Friday, November 16, 2012


Review by James Colt Harrison 

Steven Spielberg is showing his patriotic side with his presentation of the new DreamWorks/Touchstone Pictures release, Lincoln. Perfectly timed to spark interest in our American history during the days of Presidential elections and campaigns today, Lincoln is a history lesson with drama, intrigue, excitement, and action. There is no stuffy bookworm feel to the film, and it just may interest young people to leave their explosion movies and see something of substance. However, that is a big hope on our part. 

Spielberg was entranced by the Doris Kearns Goodwin biography, Team of Rivals: The Political Genius of Abraham Lincoln, but felt it was far too sweeping and large to turn the entire book into a movie. So he had screenwriter Tony Kushner boil it down to present the last two months of Lincoln’s career and life. Lincoln was trying very hard to get the Thirteenth Amendment passed which abolished slavery. Even men in his own cabinet were against him. He had an uphill battle. Kushner was a good choice to write the script as he has always been politically aware. He won the Pulitzer Prize for Drama for his play Angels in America, about the AIDS epidemic in its early days.  

In the film, the men in the House of Representatives are all squabbling and disagreeing, much like our own today. Kushner said in an interview with Jessica Koslow in LA Weekly, “What I’d like people to get out of the film, those guys yelling and screaming and calling each other names, at the end of the day two-thirds of the majority of them abolished slavery in the United States. So it’s very important to me that while politicians and the political process is not pretty at all, it is a process that can produce extraordinary progress and even radical transformation.” 

The first part of the film is a bit talky and static without any action to perk up the scenes. When the film moves on to more discussion about the Civil War and the battle scenes are shown, the film picks up speed and interest. Lincoln is suffering from great sorrow at the loss of so many young lives in battle. It is a great burden for this sensitive man, and Daniel Day Lewis is superb in his depiction of the kind, but strong President.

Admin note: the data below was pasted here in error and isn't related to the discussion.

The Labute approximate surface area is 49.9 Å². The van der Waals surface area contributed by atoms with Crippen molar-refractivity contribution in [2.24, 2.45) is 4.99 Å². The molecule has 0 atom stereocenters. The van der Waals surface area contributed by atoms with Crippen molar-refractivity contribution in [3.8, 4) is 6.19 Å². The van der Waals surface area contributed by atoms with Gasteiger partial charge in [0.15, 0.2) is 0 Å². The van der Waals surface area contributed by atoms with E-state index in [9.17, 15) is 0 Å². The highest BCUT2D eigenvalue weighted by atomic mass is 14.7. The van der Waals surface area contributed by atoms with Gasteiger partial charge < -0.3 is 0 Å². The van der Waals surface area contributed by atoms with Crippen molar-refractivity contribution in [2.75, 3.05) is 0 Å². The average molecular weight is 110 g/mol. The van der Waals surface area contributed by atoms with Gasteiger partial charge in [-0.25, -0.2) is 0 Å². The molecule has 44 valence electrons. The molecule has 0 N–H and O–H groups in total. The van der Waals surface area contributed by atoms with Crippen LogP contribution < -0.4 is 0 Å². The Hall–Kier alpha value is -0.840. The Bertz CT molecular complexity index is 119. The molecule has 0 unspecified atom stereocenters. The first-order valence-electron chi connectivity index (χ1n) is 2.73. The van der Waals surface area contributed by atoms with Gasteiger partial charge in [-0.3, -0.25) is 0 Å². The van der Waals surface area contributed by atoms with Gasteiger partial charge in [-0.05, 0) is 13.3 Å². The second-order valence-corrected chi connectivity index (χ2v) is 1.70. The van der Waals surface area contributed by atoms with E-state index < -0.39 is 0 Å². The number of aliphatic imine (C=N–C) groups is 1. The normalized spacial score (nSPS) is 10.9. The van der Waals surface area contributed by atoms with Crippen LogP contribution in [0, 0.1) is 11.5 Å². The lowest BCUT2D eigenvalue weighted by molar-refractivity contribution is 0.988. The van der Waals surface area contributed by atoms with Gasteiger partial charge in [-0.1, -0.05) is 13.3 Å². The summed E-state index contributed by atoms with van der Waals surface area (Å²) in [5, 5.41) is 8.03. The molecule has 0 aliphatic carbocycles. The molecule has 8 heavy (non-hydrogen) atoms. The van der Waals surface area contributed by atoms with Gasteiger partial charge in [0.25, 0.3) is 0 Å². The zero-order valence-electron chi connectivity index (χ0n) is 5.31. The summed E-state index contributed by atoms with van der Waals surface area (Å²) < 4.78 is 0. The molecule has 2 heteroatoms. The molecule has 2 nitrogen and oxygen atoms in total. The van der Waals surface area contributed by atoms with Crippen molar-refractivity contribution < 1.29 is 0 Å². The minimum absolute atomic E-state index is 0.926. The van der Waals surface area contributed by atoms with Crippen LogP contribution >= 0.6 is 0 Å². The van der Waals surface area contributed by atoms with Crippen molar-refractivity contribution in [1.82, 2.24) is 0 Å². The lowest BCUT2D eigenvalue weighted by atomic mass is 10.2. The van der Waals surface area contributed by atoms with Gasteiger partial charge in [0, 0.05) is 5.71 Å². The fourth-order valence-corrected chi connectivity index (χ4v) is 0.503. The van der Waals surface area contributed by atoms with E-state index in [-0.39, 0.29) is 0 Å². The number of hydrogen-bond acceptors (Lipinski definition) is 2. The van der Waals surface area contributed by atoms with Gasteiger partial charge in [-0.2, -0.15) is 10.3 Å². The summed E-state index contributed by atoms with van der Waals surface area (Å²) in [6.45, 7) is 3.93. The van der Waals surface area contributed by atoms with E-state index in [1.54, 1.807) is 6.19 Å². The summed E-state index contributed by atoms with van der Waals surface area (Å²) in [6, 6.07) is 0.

Sally Field makes a rare film appearance as the slightly nervous, slightly unbalanced Mary Todd Lincoln. She’s independent but she stands by the President without compromising her strong opinions. Miss Field has two Oscars® (Places in the Heart, Norma Rae ) and may be in the running for a Supporting Actress nod. 

Another scene-stealer is Tommy Lee Jones as radical Republican Congressional leader Thaddeus Stevens. The entire cast is superb and includes such outstanding actors as Joseph Gordon-Levitt as Lincoln’s son Robert, Jackie Earle Haley as Vice President of Confederate States of America Alexander H. Stevens, David Straithairn as Secretary of State William Seward, John Hawkes as  Colonel Robert Latham, Hal Holbrook as Francis Preston Blair. Others in the cast are James Spader, Tim Blake Nelson, Joseph Cross, S. Epatha Merkerson, and Dakin Matthews. 

Lincoln  is not an easy film to watch during its 150 minute running time, and you may squirm a bit. But the wonderfully-made film is a pleasure to watch for the performances, the exciting and significant historical events, and the direction by Spielberg. It’s one of America’s best films of the year and should figure prominently in Oscar® nominations this season. Go see it and enjoy another Daniel Day Lewis performance.


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